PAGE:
By Kate Goldfield
The blue and white letters of the small paper flag attracted me. “Rejoice and Be Happy on Simchat Torah,” it said on one side, with festive colors and decorations on the other. It felt deliciously rebellious somehow. Maybe it was yet another vestige of growing up in a town where I didn’t see a single other person like me. My family identified as Jewish but didn’t participate in any Jewish community, so meeting other Jewish people was something of a rarity for me for most of my life, and something it took me a long time to realize I was missing.
Seeing Hebrew printed on flags, seeing a flag that celebrated, in two different languages, a holiday I had never even heard of a week ago excited and delighted me. It seemed somehow long awaited proof that I existed. It was almost as if I hadn’t realized how much I was missing in my life until I stumbled upon it. What a perfect melding of the commercialism we are all so much a part of and the Judaism I had only been aware of on the Internet in this one simple flag.
Each generation rebels against their parents in their own special way, and for my parents, it was eschewing the strict religious rituals they had grown up with. For me, it meant taking tentative steps to discover all that I had never even been told existed, and taking steps to try to figure out if there is a way to make it meaningful and relevant for me. Just a small paper flag, as commercial and pedestrian as you can get. An item that probably cost a few pennies to manufacture, the kind you might see in Party City along with all the other party merchandise I had loved so much as a kid. But this small paper flag was not just any flag. It had Hebrew on it. It represented a universe I hadn’t even know was there. It represented the promise of discovering a new world, and the hope that there might be something in this world that would be useful to me. I stuck the flag on my kitchen counter so that I would be reminded of it every time I passed by.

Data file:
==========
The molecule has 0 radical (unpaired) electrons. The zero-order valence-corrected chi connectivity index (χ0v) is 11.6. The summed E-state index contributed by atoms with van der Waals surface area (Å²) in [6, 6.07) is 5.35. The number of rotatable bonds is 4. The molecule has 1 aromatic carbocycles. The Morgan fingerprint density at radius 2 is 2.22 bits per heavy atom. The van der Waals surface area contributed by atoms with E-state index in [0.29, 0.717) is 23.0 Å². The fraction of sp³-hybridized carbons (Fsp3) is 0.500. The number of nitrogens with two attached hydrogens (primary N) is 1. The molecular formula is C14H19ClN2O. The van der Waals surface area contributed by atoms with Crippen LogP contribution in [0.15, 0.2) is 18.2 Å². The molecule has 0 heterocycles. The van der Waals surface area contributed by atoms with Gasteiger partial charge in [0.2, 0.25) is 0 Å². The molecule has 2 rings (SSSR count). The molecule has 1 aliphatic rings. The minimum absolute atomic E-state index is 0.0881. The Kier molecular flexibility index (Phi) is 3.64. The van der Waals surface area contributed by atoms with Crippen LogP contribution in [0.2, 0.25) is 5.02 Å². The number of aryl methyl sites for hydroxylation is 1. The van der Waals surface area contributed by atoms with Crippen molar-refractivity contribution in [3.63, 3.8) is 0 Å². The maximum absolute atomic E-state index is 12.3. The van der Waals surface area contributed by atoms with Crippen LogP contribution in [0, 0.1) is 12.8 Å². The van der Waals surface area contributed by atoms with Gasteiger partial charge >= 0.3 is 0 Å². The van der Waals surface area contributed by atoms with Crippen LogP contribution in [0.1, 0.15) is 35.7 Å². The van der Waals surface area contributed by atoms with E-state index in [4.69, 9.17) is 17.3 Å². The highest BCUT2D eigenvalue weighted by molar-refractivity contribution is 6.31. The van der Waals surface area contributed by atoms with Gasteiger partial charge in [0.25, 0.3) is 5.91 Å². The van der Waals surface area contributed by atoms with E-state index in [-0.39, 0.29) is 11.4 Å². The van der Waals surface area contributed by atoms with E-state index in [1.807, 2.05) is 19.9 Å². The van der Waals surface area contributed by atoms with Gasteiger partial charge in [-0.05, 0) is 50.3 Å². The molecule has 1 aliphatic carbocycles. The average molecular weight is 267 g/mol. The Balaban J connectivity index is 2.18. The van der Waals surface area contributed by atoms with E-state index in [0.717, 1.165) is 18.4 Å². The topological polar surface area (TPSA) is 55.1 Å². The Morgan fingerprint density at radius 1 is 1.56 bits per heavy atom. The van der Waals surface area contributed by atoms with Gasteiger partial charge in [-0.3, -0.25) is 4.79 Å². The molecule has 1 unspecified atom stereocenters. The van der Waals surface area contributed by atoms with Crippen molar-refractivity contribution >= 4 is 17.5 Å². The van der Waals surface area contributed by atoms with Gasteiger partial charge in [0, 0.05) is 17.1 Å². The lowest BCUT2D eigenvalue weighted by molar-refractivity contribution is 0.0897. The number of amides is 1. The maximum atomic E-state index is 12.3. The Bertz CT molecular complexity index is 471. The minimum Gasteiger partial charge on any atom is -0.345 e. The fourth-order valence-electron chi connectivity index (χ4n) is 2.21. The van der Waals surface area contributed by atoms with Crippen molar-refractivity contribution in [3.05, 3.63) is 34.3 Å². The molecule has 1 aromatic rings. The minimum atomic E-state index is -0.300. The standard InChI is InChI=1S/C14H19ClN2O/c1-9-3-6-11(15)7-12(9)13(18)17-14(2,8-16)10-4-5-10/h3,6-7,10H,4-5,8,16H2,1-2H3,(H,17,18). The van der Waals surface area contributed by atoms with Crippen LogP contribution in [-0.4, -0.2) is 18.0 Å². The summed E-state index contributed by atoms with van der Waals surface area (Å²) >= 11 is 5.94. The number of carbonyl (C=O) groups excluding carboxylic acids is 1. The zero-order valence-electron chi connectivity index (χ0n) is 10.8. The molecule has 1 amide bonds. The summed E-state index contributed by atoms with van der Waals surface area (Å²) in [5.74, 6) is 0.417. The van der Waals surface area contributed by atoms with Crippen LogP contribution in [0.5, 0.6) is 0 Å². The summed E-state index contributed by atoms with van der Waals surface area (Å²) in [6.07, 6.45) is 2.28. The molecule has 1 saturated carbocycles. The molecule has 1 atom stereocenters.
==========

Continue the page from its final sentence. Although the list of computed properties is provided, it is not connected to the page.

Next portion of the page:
When I looked at the calendar of events for the synagogue a few weeks ago and saw the words “Simchat Torah,” I thought it must have been a typo. What does that mean, I thought? What could that possibly mean? I had to Google it. When I learned what would happen, I asked if I could take pictures and write a blog on it.
Simchat Torah is a holiday where people dance with Torahs. I made endless comparisons to “Dancing with Wolves” as I told my friends what I was planning on doing. The humor was mostly lost on them. For anyone who has not been to a Simchat Torah celebration, the Torah is unrolled all the way out. People stand in a circle and hold it, and the rabbi talks about the most important parts. A klezmer band (we had the Casco Bay Tummlers) plays traditional Jewish music and people dance with Torahs. They hand off the Torah to each other and dance in a circle, holding hands. As squeamish as I am holding hands, I made myself try it for a few minutes. My conclusion is that I’m better at documenting group dancing than being a part of it. But it definitely seemed like a joyous event full of lots of laughter and love.
The night started with kids from the religious school being called up for what is known as Consecration. This is an event to celebrate the official beginning of their religious school, and usually done for the first graders. All the kids got miniature Torahs, which were very cute, as well as a certificate to help them go to Jewish summer camp and a letter addressed to them. The kids were adorable.
People were upbeat and happy, and since I was focused on taking pictures instead of trying to figure out how to be a part of things, I was happy too. The particular religious meaning of the ceremony was mostly lost on me, but the significance of being surrounded by a very specific kind of Jewish culture was not. When I talked to my dad on the phone about it, he understood that while we have never been a particularly religious family, Jewish culture is something that you can sometimes long for even when you’ve never had it before. Or perhaps Jewish culture is bred into you even in a family that doesn’t celebrate any but the most popularized of holidays without you even realizing it, and being surrounded by people who are part of this culture feels like coming home again even when you don’t know the most basic of religious principles. Either way, I will save my dime store Simchat Torah flag and wave it around on occasion, proud that I finally have a community to be part of.